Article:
(a)
(b)
At this stage strategy seems to be the best numerical compromise for the accuracy of both the electric field and the temperature. However more specific studies of the computational time and RAM requirements are required before concluding.
4.2. Computational Time
The numerical stability of strategies can be evaluated from the number of required steps to reach the convergence criterion (9). The number of iteration steps required to reach this criterion is the lowest for and therefore this method could be preferred to that does not converge at the end. Indeed, considering this criterion, is the most efficient method. Figure 4 also reveals the divergence of at iteration 8. Using (15) in balances the influence of both topologies of solutions.
On the other side, if the computation of temperature must be repeated for the optimization of structures [23] or in an inverse problem [24], the computational time is critical. The cumulative time of computation is linked to the number of steps to reach the convergence criterion. Indeed it is typically about 11 hours for , 2 hours for , and 3 hours for . Consequently, in case of massive use of the multiphysics model, strategy could be the best candidate, even if the accuracy on the temperature is slightly relaxed.
The computational time includes the duration of remeshing but is dominated by the inversion time that leads to the solutions. However the RAM used for calculation is a global and limitative criterion of feasibility of the computation.
4.3. Memory Usage
An important characteristic of a numerical method is the global memory usage which depends on the number of degrees of freedom and on the number of nodes. The number of degrees of freedom induces the size of the linear system that has to be solved in finite element method. At each step, the optimal meshing is constructed automatically with the adaptive remeshing process, by using the same solver to evaluate the solution. Figures 5(a)5(b) show the difference between the three strategies. Strategy requires the smallest RAM requirement for both electromagnetic and thermic problems. Typically, at the end of the execution of the program, strategy requires 40% less RAM. This property confirms the previous result about the computational time: a smallest linear system is solved faster than a biggest one, even if the number of steps before convergence is one more.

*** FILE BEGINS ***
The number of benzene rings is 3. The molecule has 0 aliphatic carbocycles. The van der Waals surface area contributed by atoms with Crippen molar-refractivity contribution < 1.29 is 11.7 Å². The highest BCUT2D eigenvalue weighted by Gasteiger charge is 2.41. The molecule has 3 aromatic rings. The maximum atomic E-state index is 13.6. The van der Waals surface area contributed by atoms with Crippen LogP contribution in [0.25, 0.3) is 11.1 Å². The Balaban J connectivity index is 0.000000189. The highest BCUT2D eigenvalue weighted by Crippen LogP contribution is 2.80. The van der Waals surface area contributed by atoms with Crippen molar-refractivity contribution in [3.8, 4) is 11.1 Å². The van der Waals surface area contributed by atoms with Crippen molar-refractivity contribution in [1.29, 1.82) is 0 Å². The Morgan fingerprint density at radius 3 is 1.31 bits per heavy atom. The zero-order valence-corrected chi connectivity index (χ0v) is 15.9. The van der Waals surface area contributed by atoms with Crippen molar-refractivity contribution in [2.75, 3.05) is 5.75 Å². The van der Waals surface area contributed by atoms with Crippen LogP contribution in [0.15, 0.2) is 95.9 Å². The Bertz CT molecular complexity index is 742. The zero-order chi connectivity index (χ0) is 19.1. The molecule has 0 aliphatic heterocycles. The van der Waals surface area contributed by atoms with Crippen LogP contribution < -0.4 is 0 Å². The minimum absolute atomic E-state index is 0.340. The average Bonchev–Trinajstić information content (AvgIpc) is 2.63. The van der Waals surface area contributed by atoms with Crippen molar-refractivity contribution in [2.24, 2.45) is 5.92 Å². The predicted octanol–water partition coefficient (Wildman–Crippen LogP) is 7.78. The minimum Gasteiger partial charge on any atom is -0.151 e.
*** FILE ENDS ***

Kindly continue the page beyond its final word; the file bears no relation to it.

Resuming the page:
(a)
(b)
According to the RAM usage, strategy is the most efficient, but the mesh properties that are discussed in the next subsection could give another point of view.
4.4. Mesh Properties
Unnecessary remeshing can be avoided for a given accuracy of computation. This property is discussed in the following. First the convergence of the method, based on the limited increase of number of elements , is shown in Figure 6.
The evolution of the number of elements differs according to the strategy. Strategy does not stop before step 8. This behavior is due to the unnecessary increase of number of elements to describe the gradient of the electric field, whereas the temperature is about the same since step (Figure 2). On the contrary strategies and stop at steps and , respectively. Strategy requires twice fewer elements than the others. Strategy is a little bit more efficient than . However the accurate plot of solutions in the whole domain of computation is another aspect of the efficiency of the remeshing method. Therefore cuts of the solution and isosurface (that are very sensitive to small variations of solution) give information on this property.
Figures 7(a)7(b) show a cut of the initial mesh based only on geometrical properties of objects. This first mesh is the starting point of each strategy. The high density of meshing in the vicinity of the direction in Figure 7(c) shows that the remeshing process is able to capture gradients in the electromagnetic problem [16]. The mesh appears to be slightly modified in Figure 7(d) except in the vertical direction showing a tendency to isotropy, a property of temperature. On the contrary this tendency can be clearly seen in Figure 7(e). Moreover, the target being the temperature accuracy, the meshing is much less dense near the surface of the sphere and the topological properties of the intensity do not appear explicitly in the mesh. The density of the elements using strategy reveals equally the handling of the topological properties of both the electric field and the temperature (Figure 7(f)).
(a)
(b)
(c)
(d)
(e)
(f)